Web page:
B. subtilis both can instruct a balanced Th1 and Th2 immune response to specific antigens in mice [17].

Intravenous injection of B. subtilis in mice induces plasma IFN-y production [18].

7) Combats Infections

Bacteriocin of B. subtilis was shown to inhibit the growth of various pathogenic bacteria [19] and decrease the frequency of respiratory infections in elderly subjects [20].

B. subtilis inhibits disease transmission in patients with acute non-typhoid Salmonella gastroenteritis [21].

B. subtilis isolated from soil shows antimicrobial activity against human pathogenic Candida albicans [22].

Metabolites of B. subtilis decrease the resistance of urogenital pathogenic microflora to antibiotics in patients with urinary tract infections, resulting in accelerated elimination [23].

Spores of B. subtilis attenuate the symptoms of Clostridium difficile infection in mice [24].

B. subtilis suppresses infection and enteropathy in suckling mice infected with C. rodentium [25].

8) May be Beneficial in Liver Disorders

B. faecium and B. subtilis shift the intestinal microbiota of patients with liver cirrhosis back towards levels observed in healthy subjects. These probiotics also reduce circulating endotoxin levels in cirrhotic patients with endotoxemia [3].

9) May Benefit the Skin

Continuous oral administration of B. subtilis alleviates the development of skin lesions in mice with atopic dermatitis [26].

10) May be Beneficial for Dental Health

Bacillus subtilis reduces periodontal pathogens in humans [27].

Bacillus subtilis and Bacillus licheniformis supplementation provided a protective effect against bone loss in rats with periodontitis [28].

11) May Alleviates Heat Stress

Exposure to extreme heat can cause illnesses and injuries. Bacillus. subtilis was effective in the prevention of complications related to heat stress in rats. When rats were subjected to heat stress (45 °C), adverse effects such as morphological changes in the intestine, bacterial translocation, elevated levels of LPS and IL-10, and increased vesiculation of erythrocytes were observed only in animals not protected with B. subtilis [29].

12) May Combat Cancer

Components of Bacillus subtilis inhibit colon cancer cell growth [30, 31], hepatocellular cancer cell growth [32], cervix carcinoma cell growth [33], and the growth of human leukemia cells [34] in laboratory experiments.


  • Increases IL-8, IL-12 [35] and TGF-β [15]
  • Mostly increases IL-10 [14, 13, 15] (a study where IL-10 is decreased: [35]
  • Increases IgA [20, 17] and IgG [17]
  • Decreases IL-4 [13], CXCL-1 [13]
  • Both decreases [13, 15] and increases IL-6 [35]
  • Both decreases [15] and increases TNF-α [35]
  • Both decreases [15] and increases IL-1β [35]
  • Both decreases [15] and increases IFN-γ [35]
  • Increases ACP, LDH, NO, and iNOS [35]
  • Decreases glutathione reductase (GR), xanthine oxidase (XO), heat-shock protein 90 (Hsp90), and lipid synthesis gene 3β-hydroxysteroid-∆24 reductase (DHCR24) [6]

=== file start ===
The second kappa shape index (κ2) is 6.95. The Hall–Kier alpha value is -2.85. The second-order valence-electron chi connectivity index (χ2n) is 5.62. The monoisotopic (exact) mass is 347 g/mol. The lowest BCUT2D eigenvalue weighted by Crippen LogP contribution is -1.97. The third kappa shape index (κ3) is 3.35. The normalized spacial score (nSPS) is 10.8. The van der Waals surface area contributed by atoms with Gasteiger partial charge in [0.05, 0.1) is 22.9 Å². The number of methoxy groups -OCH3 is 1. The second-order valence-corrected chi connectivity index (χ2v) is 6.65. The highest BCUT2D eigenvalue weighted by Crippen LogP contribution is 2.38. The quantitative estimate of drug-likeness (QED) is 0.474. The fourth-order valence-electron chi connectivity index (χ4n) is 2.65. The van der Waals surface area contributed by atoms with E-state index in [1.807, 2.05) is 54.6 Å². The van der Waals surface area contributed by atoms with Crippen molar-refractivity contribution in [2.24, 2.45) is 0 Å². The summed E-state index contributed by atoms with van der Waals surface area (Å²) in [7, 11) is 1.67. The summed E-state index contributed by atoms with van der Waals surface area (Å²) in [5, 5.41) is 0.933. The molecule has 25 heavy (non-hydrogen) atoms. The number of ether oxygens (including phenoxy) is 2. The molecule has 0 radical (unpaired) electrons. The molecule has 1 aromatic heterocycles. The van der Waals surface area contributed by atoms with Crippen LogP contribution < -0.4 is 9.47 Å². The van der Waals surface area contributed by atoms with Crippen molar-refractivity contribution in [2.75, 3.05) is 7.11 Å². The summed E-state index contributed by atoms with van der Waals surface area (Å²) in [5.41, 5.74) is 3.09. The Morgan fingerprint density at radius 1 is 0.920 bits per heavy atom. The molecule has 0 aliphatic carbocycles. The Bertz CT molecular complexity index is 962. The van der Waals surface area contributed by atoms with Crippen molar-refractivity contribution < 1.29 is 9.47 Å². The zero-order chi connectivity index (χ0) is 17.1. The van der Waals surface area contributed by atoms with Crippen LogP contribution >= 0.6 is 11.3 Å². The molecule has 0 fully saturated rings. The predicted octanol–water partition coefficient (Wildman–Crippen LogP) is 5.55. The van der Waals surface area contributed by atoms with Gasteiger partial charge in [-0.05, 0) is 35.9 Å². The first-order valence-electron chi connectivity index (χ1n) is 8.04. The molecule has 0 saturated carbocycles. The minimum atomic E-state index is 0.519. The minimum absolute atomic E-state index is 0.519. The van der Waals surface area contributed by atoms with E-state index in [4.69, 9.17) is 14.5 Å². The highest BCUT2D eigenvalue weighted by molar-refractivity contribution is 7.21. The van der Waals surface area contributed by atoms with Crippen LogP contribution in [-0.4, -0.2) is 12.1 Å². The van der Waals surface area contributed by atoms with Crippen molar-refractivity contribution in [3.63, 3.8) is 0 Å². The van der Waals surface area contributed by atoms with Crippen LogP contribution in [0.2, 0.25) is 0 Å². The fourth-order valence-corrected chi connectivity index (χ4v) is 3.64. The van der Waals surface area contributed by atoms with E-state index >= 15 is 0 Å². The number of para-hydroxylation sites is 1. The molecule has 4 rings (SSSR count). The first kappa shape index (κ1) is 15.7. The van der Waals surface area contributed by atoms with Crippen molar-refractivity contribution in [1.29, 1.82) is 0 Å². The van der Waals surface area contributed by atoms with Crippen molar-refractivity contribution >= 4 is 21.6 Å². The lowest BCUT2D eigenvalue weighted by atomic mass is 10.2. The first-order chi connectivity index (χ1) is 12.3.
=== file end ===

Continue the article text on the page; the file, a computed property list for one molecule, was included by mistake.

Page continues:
Bacillus subtilis is safe and well tolerated by healthy adults [36, 37]. However, its use in rare cases can lead to bacteremia (infection) [38], hepatotoxicity [39] and heavy exposure to spores can cause allergic asthma [40].


A probiotic product containing B. subtilis:

  • Probiotics (prescript assist) – great for IBS

This section contains sponsored links, which means that we may receive a small percentage of profit from your purchase, while the price remains the same to you. The proceeds from your purchase support our research and work. Thank you for your support.

About the Author

Biljana Novkovic - PHD (ECOLOGICAL GENETICS) - Writer at Selfhacked

Dr. Biljana Novkovic, PhD

PhD (Ecological Genetics)

Biljana received her PhD from Hokkaido University.

Before joining SelfHacked, she was a research scientist with extensive field and laboratory experience. She spent 4 years reviewing the scientific literature on supplements, lab tests and other areas of health sciences. She is passionate about releasing the most accurate science & health information available on topics, and she's meticulous when writing and reviewing articles to make sure the science is sound. She believes that SelfHacked has the best science that is also layperson-friendly on the web.

Click here to subscribe


1 Star2 Stars3 Stars4 Stars5 Stars
(16 votes, average: 4.38 out of 5)

FDA Compliance

The information on this website has not been evaluated by the Food & Drug Administration or any other medical body. We do not aim to diagnose, treat, cure or prevent any illness or disease. Information is shared for educational purposes only. You must consult your doctor before acting on any content on this website, especially if you are pregnant, nursing, taking medication, or have a medical condition.